It’s been a couple of years since Bhogtoram Mawroh watched a game at the JN Stadium and he wasn’t displeased by the action between Mawtawar and Nongrah yesterday…

The Third Division final match between Nongrah and Mawtawar yesterday was the first time in two years that I’ve been able to watch a game at the JN Stadium. Earlier this year I had attended the Assam Rifles Invitational Cup final between Lawmali and Assam Rifles held in Laitkor and a few days ago I was in Bhoirymbong where I saw Shillong Lajong playing against a team from West Khasi Hills (although in actuality the team was made up of players plying their trade in the Shillong Premier League).

While I was able to witness Assam Rifles lift the trophy in the former, I was not around to find out the outcome of the latter. I was actually attending another event in Bhoirymbong and could not stay until the end of the game. Both teams were well-matched and the match was finely balanced when I had to take my leave. The game between Nongrah and Mawtawar was of a similar nature. The previous time the two sides met was in the group stage as both were in Group A, a meeting that ended in a draw. Being well-matched, the final was going to be a game of fine margins and it turned out exactly that way.

The jerseys of Nongrah and Mawtawar were both red and white (one more than the other). The shape of the teams, however, was completely different. Nongrah lined up with a 4-4-2 while Mawtawar played with a 4-2-3-1. Wandaplang Wankhar and Solomon Shullai played as the two strikers upfront for Nongrah while Jerrymiah Khongsit started as the lone striker supported by Fedrick Lyngdoh as the withdrawn forward for Mawtawar. I say started because as the match progressed Fedrick began playing as the centre forward with Jerrymiah going into the midfield. From the way the teams lined up it was clear that Nongrah would try to use the width of the pitch while Mawtawar’s focus would be through the middle. The game did pan out the way the shape determined, at least for Nongrah.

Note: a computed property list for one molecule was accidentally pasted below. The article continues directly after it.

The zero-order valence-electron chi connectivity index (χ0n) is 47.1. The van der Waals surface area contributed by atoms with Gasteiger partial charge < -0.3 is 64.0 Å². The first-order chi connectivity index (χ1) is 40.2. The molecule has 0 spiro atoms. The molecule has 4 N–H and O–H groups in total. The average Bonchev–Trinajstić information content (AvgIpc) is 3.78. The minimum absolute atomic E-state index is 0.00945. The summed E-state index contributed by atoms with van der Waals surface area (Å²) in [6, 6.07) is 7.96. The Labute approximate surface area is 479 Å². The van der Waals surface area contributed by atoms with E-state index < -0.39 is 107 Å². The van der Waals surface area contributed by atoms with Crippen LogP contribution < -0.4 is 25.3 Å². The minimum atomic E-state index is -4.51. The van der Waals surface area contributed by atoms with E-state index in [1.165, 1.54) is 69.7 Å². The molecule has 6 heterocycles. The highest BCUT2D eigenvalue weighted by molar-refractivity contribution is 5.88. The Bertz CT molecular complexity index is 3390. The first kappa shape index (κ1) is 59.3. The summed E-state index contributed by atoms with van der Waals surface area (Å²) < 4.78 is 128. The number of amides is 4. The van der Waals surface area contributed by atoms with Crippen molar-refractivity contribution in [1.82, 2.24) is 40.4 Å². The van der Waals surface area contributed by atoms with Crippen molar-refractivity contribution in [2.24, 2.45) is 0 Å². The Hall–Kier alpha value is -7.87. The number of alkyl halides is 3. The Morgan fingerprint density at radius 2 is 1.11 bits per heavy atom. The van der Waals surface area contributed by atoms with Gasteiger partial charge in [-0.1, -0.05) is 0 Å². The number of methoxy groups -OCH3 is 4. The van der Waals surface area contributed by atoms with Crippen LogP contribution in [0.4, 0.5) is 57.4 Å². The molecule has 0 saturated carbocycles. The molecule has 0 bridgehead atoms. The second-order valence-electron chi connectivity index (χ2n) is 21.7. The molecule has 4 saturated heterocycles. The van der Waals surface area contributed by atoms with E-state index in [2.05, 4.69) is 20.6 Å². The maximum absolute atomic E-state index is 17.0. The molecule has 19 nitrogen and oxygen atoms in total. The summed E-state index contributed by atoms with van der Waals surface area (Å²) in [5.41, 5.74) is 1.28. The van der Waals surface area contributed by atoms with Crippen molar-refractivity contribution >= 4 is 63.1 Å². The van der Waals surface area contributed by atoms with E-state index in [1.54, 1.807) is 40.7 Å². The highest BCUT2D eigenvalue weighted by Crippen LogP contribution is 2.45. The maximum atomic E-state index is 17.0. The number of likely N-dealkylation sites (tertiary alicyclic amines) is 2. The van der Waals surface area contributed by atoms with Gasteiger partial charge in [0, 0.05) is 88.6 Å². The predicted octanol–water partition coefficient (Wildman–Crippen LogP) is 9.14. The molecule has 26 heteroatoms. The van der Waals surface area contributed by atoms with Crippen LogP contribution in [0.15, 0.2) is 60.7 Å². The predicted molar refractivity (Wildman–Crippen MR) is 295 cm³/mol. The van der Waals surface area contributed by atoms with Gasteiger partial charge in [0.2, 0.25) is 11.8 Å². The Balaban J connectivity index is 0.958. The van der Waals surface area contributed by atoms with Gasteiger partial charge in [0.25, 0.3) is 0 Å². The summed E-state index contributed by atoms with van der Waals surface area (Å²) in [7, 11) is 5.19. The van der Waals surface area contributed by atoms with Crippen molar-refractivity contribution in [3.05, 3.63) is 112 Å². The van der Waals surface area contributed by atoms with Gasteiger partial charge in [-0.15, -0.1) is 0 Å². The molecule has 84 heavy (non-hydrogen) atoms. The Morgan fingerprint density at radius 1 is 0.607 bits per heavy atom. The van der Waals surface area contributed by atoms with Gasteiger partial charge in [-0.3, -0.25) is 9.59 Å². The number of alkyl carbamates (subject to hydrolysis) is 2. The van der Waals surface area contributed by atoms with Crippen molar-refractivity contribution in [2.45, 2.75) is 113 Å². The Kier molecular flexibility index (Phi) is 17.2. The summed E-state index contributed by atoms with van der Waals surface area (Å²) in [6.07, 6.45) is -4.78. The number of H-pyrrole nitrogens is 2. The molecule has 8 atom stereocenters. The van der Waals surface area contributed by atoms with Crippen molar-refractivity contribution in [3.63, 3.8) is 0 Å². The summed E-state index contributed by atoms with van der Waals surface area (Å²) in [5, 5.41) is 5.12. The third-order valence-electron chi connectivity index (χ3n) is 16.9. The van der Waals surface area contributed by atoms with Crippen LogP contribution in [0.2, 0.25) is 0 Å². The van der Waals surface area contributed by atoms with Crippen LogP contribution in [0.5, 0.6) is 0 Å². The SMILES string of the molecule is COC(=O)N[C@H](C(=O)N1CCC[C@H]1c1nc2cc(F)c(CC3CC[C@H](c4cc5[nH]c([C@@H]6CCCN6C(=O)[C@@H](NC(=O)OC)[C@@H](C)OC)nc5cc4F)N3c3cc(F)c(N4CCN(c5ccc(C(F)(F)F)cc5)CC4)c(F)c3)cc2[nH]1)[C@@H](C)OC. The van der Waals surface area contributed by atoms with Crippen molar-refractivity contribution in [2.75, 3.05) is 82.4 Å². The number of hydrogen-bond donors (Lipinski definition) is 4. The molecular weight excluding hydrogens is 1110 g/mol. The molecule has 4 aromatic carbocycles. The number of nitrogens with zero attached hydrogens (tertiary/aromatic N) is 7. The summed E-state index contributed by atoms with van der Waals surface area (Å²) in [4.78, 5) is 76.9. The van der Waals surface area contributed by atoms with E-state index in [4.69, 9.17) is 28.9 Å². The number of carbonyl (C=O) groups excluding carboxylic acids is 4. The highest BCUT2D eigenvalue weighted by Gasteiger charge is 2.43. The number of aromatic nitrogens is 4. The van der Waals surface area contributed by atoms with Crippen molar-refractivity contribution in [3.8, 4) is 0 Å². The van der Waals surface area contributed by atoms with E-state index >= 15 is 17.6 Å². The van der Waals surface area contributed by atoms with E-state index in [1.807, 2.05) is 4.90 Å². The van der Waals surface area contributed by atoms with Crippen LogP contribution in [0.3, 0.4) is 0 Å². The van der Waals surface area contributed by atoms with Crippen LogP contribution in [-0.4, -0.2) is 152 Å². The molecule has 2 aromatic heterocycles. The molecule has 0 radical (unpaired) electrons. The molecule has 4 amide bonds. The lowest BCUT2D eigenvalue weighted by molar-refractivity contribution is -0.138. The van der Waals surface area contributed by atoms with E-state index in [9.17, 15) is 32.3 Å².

Nongrah started the game very well with both the wide players, Aplang Buam and Shanbok Marboh, constantly stretching the play and trying to get behind the defenders. Shanbok was able to cut inside to his right and deliver a couple of crosses early in the game. On the other end, Aplang was able to play his way from a tight spot surrounded by three players. Whenever there was an opportunity, the intention was to cross the ball. From time to time the central strikers would also drift wide and inside to help the midfielders get control of the game. The two central midfielders, Kerionald Pyngrope and Aibanseibor Wankhar, kept the ball well, providing a shield in front of the back four. Nongrah looked a more organised team of the two and the best chance of the half in fact fell to them when they got a free-kick just outside the box. The shot was taken by Kerionald but he hit the crossbar. Before that he had a punt from outside the box as well which blazed over the goal.

As for Mawtawar, although they had an extra player in the middle of the park, they were unable to dominate the game. Because of their shape it meant that they would be trying to thread the ball through the middle. In this, the role of Fedrick was very important. Playing just behind Jerrymiah he would pick up the ball and then would try to bring the wide attackers into the game. While Fedrick looked like a bright spot, contributions from the other players were not forthcoming. Runs from the midfield into the final third were non-existent while the wide attackers, viz Ronaldo Rangslang and Teibhalang Kharpuri, were not able to create any meaningful chances. The only person who seemed capable of creating something was Fedrick, who also began to fade as the game progressed.

Apart from the pressure from Nongrah, this has to do with a tactical switch in which, as the first half began to wind down, Jerrymiah began to drop deeper and Fedrick started playing as the striker upfront. As a result, Fedrick began to have less touches on the ball and his influence waned. The only half chance Mawtawar got was the free-kick from Pynskhem Jana, which was not gathered cleanly by Nongrah’s goalkeeper Baiarkupar Kharpor. The latter, however, made amends by punching the ball away from the ensuing corner. Apart from this half chance, it was Nongrah who seemed more likely to score. Mawtawar was the one who was relieved to go into the break with the deadlock intact.